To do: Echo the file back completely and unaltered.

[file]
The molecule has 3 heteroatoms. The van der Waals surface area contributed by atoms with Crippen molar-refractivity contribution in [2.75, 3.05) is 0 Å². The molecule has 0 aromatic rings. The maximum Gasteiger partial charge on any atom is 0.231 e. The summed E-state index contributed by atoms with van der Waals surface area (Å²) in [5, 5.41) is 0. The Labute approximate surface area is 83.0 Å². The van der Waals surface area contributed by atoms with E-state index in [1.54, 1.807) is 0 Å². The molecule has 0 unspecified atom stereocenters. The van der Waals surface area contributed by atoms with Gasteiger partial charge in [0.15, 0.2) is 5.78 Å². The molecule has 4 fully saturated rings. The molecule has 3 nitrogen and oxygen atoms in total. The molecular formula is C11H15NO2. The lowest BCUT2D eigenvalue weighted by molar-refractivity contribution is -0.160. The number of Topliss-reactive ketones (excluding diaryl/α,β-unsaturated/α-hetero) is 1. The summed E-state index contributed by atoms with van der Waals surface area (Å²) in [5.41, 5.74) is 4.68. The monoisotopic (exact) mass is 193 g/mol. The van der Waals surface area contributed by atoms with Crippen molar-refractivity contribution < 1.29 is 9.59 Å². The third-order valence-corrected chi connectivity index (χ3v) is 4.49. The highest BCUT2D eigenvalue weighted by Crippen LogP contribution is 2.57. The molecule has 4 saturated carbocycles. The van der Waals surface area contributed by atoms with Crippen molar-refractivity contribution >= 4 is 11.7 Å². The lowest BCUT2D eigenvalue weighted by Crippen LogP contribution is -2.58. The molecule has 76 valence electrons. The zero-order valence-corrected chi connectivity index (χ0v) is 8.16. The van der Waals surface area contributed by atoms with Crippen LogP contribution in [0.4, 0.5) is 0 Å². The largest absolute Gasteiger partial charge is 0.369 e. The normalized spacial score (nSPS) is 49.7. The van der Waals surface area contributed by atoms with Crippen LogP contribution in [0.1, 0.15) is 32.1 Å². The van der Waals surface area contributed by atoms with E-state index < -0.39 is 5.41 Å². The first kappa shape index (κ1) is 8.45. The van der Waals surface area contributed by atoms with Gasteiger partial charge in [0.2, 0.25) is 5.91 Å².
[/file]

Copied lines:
The molecule has 3 heteroatoms. The van der Waals surface area contributed by atoms with Crippen molar-refractivity contribution in [2.75, 3.05) is 0 Å². The molecule has 0 aromatic rings. The maximum Gasteiger partial charge on any atom is 0.231 e. The summed E-state index contributed by atoms with van der Waals surface area (Å²) in [5, 5.41) is 0. The Labute approximate surface area is 83.0 Å². The van der Waals surface area contributed by atoms with E-state index in [1.54, 1.807) is 0 Å². The molecule has 0 unspecified atom stereocenters. The van der Waals surface area contributed by atoms with Gasteiger partial charge in [0.15, 0.2) is 5.78 Å². The molecule has 4 fully saturated rings. The molecule has 3 nitrogen and oxygen atoms in total. The molecular formula is C11H15NO2. The lowest BCUT2D eigenvalue weighted by molar-refractivity contribution is -0.160. The number of Topliss-reactive ketones (excluding diaryl/α,β-unsaturated/α-hetero) is 1. The summed E-state index contributed by atoms with van der Waals surface area (Å²) in [5.41, 5.74) is 4.68. The monoisotopic (exact) mass is 193 g/mol. The van der Waals surface area contributed by atoms with Crippen molar-refractivity contribution < 1.29 is 9.59 Å². The third-order valence-corrected chi connectivity index (χ3v) is 4.49. The highest BCUT2D eigenvalue weighted by Crippen LogP contribution is 2.57. The molecule has 4 saturated carbocycles. The van der Waals surface area contributed by atoms with Crippen molar-refractivity contribution >= 4 is 11.7 Å². The lowest BCUT2D eigenvalue weighted by Crippen LogP contribution is -2.58. The molecule has 76 valence electrons. The zero-order valence-corrected chi connectivity index (χ0v) is 8.16. The van der Waals surface area contributed by atoms with Crippen LogP contribution in [0.4, 0.5) is 0 Å². The largest absolute Gasteiger partial charge is 0.369 e. The normalized spacial score (nSPS) is 49.7. The van der Waals surface area contributed by atoms with Crippen LogP contribution in [0.1, 0.15) is 32.1 Å². The van der Waals surface area contributed by atoms with E-state index < -0.39 is 5.41 Å². The first kappa shape index (κ1) is 8.45. The van der Waals surface area contributed by atoms with Gasteiger partial charge in [0.2, 0.25) is 5.91 Å².